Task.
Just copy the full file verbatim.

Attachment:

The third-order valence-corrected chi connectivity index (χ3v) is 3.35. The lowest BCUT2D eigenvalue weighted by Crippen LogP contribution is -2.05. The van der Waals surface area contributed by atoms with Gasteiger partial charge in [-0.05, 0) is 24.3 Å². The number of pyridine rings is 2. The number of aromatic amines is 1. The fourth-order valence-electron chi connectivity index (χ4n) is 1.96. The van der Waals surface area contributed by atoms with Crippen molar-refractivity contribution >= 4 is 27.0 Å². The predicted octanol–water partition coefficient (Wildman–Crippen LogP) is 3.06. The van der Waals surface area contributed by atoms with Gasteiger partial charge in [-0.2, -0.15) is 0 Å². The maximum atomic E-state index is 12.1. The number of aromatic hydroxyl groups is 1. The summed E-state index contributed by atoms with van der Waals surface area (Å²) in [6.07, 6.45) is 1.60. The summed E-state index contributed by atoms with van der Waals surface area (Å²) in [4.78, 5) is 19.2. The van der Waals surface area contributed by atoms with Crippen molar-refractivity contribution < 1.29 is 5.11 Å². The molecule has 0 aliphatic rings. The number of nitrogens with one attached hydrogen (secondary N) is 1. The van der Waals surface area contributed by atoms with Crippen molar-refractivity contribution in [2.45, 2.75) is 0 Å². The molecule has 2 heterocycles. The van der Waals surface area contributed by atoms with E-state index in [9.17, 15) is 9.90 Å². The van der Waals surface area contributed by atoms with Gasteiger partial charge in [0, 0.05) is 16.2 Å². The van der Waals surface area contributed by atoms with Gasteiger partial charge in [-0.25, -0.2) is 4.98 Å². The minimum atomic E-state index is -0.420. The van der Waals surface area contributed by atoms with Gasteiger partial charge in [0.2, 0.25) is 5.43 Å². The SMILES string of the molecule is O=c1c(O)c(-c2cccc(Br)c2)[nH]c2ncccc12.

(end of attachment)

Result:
The third-order valence-corrected chi connectivity index (χ3v) is 3.35. The lowest BCUT2D eigenvalue weighted by Crippen LogP contribution is -2.05. The van der Waals surface area contributed by atoms with Gasteiger partial charge in [-0.05, 0) is 24.3 Å². The number of pyridine rings is 2. The number of aromatic amines is 1. The fourth-order valence-electron chi connectivity index (χ4n) is 1.96. The van der Waals surface area contributed by atoms with Crippen molar-refractivity contribution >= 4 is 27.0 Å². The predicted octanol–water partition coefficient (Wildman–Crippen LogP) is 3.06. The van der Waals surface area contributed by atoms with Gasteiger partial charge in [-0.2, -0.15) is 0 Å². The maximum atomic E-state index is 12.1. The number of aromatic hydroxyl groups is 1. The summed E-state index contributed by atoms with van der Waals surface area (Å²) in [6.07, 6.45) is 1.60. The summed E-state index contributed by atoms with van der Waals surface area (Å²) in [4.78, 5) is 19.2. The van der Waals surface area contributed by atoms with Crippen molar-refractivity contribution < 1.29 is 5.11 Å². The molecule has 0 aliphatic rings. The number of nitrogens with one attached hydrogen (secondary N) is 1. The van der Waals surface area contributed by atoms with Crippen molar-refractivity contribution in [2.45, 2.75) is 0 Å². The molecule has 2 heterocycles. The van der Waals surface area contributed by atoms with E-state index in [9.17, 15) is 9.90 Å². The van der Waals surface area contributed by atoms with Gasteiger partial charge in [0, 0.05) is 16.2 Å². The van der Waals surface area contributed by atoms with Gasteiger partial charge in [-0.25, -0.2) is 4.98 Å². The minimum atomic E-state index is -0.420. The van der Waals surface area contributed by atoms with Gasteiger partial charge in [0.2, 0.25) is 5.43 Å². The SMILES string of the molecule is O=c1c(O)c(-c2cccc(Br)c2)[nH]c2ncccc12.